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Zephyr by Wereviking

A superhero webcomic in prose 

Zephyr is a well-read ongoing prose webcomic detailing the adventures of a well-meaning but often hapless superhero in a dystopian new America. Zephyr is influenced by postliterary writing and Sturgeon’s law. It’s 2009 on the eastern seaboard of the United States. The place is Atlantic City: a sweeping longitudinal metropolis designed by Frank Lloyd Wright following widespread devastation in 1984. Superhumans are not only real, they’re human. All too human, as Nietzsche would say. Please check back for regular installments.

A novel, no longer online

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Listed: Mar 23, 2009


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Editorial Reviews

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A Flawed Hero Trying to Make It Through the Day

By Jim Zoetewey, editor, author of The Legion of Nothing

Oct 18, 2009: I read this in about the worst way you could read a novel, but one that’s pretty common for how I read serials online. The first time I stopped by, I read the first few chapters and enjoyed them, but didn’t continue. The next few times I read the most recent chapters as they posted, but, not having read the middle, I missed some of the context.

Finally, I went back, and read the whole thing in order.

It was worth it.

Zephyr tells the story of a major (if somewhat jaded) superhero in an alternate universe where New York City has been abandoned and the Beatles were a superhero team.

Zephyr himself seems like a regular guy with massive powers, and as you read, it’s easy to wonder if his life might have been better without them. He’s disconnected from his wife, unsure of how to handle his teenage daughter’s problems in school, and while he theoretically works as a freelance journalist, he’s not able to do much with that given the time he’s spending on unpaid superhero work.

He’s more than a little aware that his personal problems have passed his ability to cope with them, but the path through it isn’t obvious.

At the same time, supervillains, malfunctioning robots, and other problems that only superhumans can deal with regularly derail his efforts at handling his life.

All that being said, the story isn’t primarily the story of a middle-aged man dealing with the disappointments of life. That’s in there, but so are the things that you read (or don’t read) superhero comics for in the first place—powers, fights, and mysterious things that will be explained later on.

I like the background of the story—the way superheroes fit into our celebrity obsessed culture, and the way the history of their United States differs from the one in our world.

As for the writing . . .  It’s great. The author of the story is apparently a practicing journalist himself and the prose reflects that. The words are well chosen. The fact that it’s told in present tense is barely noticeable and adds a sense of immediacy to the story.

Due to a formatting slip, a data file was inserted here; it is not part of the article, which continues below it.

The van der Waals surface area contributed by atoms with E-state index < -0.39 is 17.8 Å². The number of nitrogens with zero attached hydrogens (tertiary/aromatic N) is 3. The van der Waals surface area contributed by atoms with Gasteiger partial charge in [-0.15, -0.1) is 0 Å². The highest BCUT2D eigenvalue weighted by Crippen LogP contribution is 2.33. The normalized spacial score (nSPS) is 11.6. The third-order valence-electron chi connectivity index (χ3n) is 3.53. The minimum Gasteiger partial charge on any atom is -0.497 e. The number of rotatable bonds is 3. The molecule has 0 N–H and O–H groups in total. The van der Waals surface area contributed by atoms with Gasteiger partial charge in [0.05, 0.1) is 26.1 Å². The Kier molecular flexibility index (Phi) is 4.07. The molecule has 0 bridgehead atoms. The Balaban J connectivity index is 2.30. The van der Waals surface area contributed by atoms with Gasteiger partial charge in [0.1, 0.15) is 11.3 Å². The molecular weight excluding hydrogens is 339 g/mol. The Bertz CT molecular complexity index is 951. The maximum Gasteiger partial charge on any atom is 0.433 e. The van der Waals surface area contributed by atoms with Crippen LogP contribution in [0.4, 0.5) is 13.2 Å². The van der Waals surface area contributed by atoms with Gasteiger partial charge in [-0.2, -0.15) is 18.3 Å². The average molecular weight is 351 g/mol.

One interesting aspect of the story is that there’s a second character (his sections are labeled "Joseph"). It’s a little confusing at first who Joseph is and where he fits into the story. Actually, even at the end you might still have a few questions about him, but the story does clear up most of what you’ll want to know.

The story is great. I strongly recommend it to anyone who likes superheroes and doesn’t mind a different approach to them.

(Since I first wrote this, the author has changed the website’s presentation of the story. Originally, I had several problems with that. Currently, the website has no glaring problems with navigation.)

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Most Helpful Member Reviews

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Give this a shot, from the beginning

By Jim Joseph, member

May 19, 2009: I find Zephyr to be very refreshing. He’s a good guy, with flaws, and a cynical take on things. He likes his powers, just doesn’t seem too impressed with them—-he’s been a very powerful hero for a long time. His RL job and hero work have both become sort of a grind for him, so he amuses himself with a very funny outlook on life and the hero biz. He’s also got lots of character flaws, which make for interesting reading. The author also makes use of flashbacks very well [more . . .]

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No title

By Ian Scott, member

Mar 25, 2009: Every other line seems to be "what the fuck," so pretty soon you start asking yourself, "What the fuck am I doing wasting my time reading this?" The white print on a black background makes it pretty difficult to read anyway. I found a few paragraphs called 1.1, but then couldn’t find a link to anything else.

[more . . .]

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Let’s hear it for Zephyr

By Mistress Obsidian, member

Dec 5, 2009: Yes the navigation of the site is not great and there’s a lot of bad language. These are really the only negative points about Zephyr in my opinion and I don’t have a problem with the curse words the way the author uses them. The narrator and hero is a unique, distinctive, colourful, fully-realised character who leaps from the webpage despite any technical difficulties with the site (and who has a problem reading white on black? crazy).

The editor review does [more . . .]

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